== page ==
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Before Jim Crow: The Politics of Race in Postemancipation Virginia (Gender and American Culture) Paperback – December 18, 2000


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Before Jim Crow: The Politics of Race in Postemancipation Virginia (Gender and American Culture) + Managing White Supremacy: Race, Politics, and Citizenship in Jim Crow Virginia + Appomattox: Victory, Defeat, and Freedom at the End of the Civil War
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Editorial Reviews

Review

"BEFORE JIM CROW is an elegant, often sardonic study of the Readjuster movement." -- TIMES LITERARY SUPPLEMENT

Review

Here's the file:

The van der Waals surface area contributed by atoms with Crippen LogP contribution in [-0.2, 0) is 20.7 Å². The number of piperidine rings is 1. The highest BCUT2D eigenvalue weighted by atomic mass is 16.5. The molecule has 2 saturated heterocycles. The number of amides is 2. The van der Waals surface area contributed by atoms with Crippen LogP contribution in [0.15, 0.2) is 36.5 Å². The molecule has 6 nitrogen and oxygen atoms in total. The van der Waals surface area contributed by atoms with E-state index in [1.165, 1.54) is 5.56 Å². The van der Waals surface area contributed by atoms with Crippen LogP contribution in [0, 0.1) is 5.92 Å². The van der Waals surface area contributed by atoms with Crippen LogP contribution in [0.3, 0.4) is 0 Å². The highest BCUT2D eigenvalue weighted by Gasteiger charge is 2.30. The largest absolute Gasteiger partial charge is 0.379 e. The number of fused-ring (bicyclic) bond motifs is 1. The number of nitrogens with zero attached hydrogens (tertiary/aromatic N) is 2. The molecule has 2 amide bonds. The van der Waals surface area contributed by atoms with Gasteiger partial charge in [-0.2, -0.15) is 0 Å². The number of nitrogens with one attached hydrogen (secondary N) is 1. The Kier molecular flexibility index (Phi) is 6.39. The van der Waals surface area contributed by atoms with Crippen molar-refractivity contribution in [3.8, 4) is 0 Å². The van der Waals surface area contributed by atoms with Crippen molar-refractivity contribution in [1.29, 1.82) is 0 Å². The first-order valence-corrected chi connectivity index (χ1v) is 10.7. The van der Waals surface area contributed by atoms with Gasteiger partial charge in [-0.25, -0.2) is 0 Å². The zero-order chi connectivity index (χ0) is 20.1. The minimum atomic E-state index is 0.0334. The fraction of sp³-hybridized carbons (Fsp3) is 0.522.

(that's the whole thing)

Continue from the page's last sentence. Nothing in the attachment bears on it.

Before Jim Crow is an elegant, often sardonic study of the Readjuster movement.--Times Literary Supplement|The narrative of the rise and fall of the Readjuster Party provides a mere backdrop against which Dailey explores several fascinating issues . . . . An important addition to the growing literature about race in the late nineteenth-century South.--American Historical Review|[A] fine book.--Journal of American History|Impressive. . . . A sophisticated and complex analysis. . . . A provocative and important work, one that should influence the study of race for years to come.--Journal of Southern History|Brimming with theoretical insights and intellectual wit.--Law and History Review|This is a fine book--an elegant blend of political and cultural history, and a model of what state-level political history ought to look like in the wake of recent advances in our understanding of identity.--Suzanne Lebsock, University of Washington|Before Jim Crow is one of the most exciting books on the South I've read in years. Dailey not only recasts the history of post-Reconstruction southern politics by recovering the virtually forgotten history of the Readjusters (and the critical role black people played in the movement), but she reminds us that nothing is inevitable. Southerners might have taken another path, and only violence, intimidation, and a realignment of race undermined a more democratic future.--Robin D. G. Kelley, New York University|In Before Jim Crow, Jane Dailey brilliantly recreates the world of the Readjusters in late nineteenth-century Virginia. Emphasizing the fluidity of southern politics after the Civil War, Dailey makes clear that the emergence of segregation and disfranchisement was not preordained. An indispensable book for anyone who wants to understand the opportunities and challenges involved in building an interracial democracy in the South.--Peter Bardaglio, Goucher College|A nicely written and sharply observed study, which adds theoretical precision and empirical substance to the growing body of scholarship that treats race as a socially constructed, rather than a 'natural,' category of historical analysis.--Journal of American Studies|This study aids in developing a more complete picture of race relations and the struggle for equality in nineteenth century America.--Civil War Book Review